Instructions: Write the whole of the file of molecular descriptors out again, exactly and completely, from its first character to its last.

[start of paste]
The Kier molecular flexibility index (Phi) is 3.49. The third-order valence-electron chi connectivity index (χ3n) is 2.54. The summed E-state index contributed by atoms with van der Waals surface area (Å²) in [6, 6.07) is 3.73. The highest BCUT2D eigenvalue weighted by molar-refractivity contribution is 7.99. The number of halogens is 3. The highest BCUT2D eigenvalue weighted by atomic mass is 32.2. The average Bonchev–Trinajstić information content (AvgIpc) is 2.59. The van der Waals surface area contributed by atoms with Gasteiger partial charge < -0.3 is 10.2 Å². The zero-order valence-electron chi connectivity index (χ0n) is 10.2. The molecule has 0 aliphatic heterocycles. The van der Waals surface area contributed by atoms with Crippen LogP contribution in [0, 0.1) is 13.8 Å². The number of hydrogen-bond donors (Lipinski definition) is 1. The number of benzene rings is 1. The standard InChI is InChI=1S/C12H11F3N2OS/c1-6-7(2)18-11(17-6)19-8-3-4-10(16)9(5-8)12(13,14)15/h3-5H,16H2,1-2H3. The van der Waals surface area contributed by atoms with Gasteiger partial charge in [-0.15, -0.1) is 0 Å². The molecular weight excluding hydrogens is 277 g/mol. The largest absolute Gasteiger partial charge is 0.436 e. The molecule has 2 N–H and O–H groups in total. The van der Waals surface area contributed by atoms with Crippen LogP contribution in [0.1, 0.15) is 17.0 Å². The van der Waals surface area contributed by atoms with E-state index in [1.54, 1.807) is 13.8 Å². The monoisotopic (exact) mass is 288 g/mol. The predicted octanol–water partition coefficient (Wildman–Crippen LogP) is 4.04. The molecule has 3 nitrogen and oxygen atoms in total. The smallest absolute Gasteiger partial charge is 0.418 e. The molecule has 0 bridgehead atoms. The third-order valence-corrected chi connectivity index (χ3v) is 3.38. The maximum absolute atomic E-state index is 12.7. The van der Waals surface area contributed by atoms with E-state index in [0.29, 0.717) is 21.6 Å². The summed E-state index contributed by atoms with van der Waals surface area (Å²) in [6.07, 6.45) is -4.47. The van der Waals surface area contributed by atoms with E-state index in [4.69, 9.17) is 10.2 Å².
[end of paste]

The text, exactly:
The Kier molecular flexibility index (Phi) is 3.49. The third-order valence-electron chi connectivity index (χ3n) is 2.54. The summed E-state index contributed by atoms with van der Waals surface area (Å²) in [6, 6.07) is 3.73. The highest BCUT2D eigenvalue weighted by molar-refractivity contribution is 7.99. The number of halogens is 3. The highest BCUT2D eigenvalue weighted by atomic mass is 32.2. The average Bonchev–Trinajstić information content (AvgIpc) is 2.59. The van der Waals surface area contributed by atoms with Gasteiger partial charge < -0.3 is 10.2 Å². The zero-order valence-electron chi connectivity index (χ0n) is 10.2. The molecule has 0 aliphatic heterocycles. The van der Waals surface area contributed by atoms with Crippen LogP contribution in [0, 0.1) is 13.8 Å². The number of hydrogen-bond donors (Lipinski definition) is 1. The number of benzene rings is 1. The standard InChI is InChI=1S/C12H11F3N2OS/c1-6-7(2)18-11(17-6)19-8-3-4-10(16)9(5-8)12(13,14)15/h3-5H,16H2,1-2H3. The van der Waals surface area contributed by atoms with Gasteiger partial charge in [-0.15, -0.1) is 0 Å². The molecular weight excluding hydrogens is 277 g/mol. The largest absolute Gasteiger partial charge is 0.436 e. The molecule has 2 N–H and O–H groups in total. The van der Waals surface area contributed by atoms with Crippen LogP contribution in [0.1, 0.15) is 17.0 Å². The van der Waals surface area contributed by atoms with E-state index in [1.54, 1.807) is 13.8 Å². The monoisotopic (exact) mass is 288 g/mol. The predicted octanol–water partition coefficient (Wildman–Crippen LogP) is 4.04. The molecule has 3 nitrogen and oxygen atoms in total. The smallest absolute Gasteiger partial charge is 0.418 e. The molecule has 0 bridgehead atoms. The third-order valence-corrected chi connectivity index (χ3v) is 3.38. The maximum absolute atomic E-state index is 12.7. The van der Waals surface area contributed by atoms with E-state index in [0.29, 0.717) is 21.6 Å². The summed E-state index contributed by atoms with van der Waals surface area (Å²) in [6.07, 6.45) is -4.47. The van der Waals surface area contributed by atoms with E-state index in [4.69, 9.17) is 10.2 Å².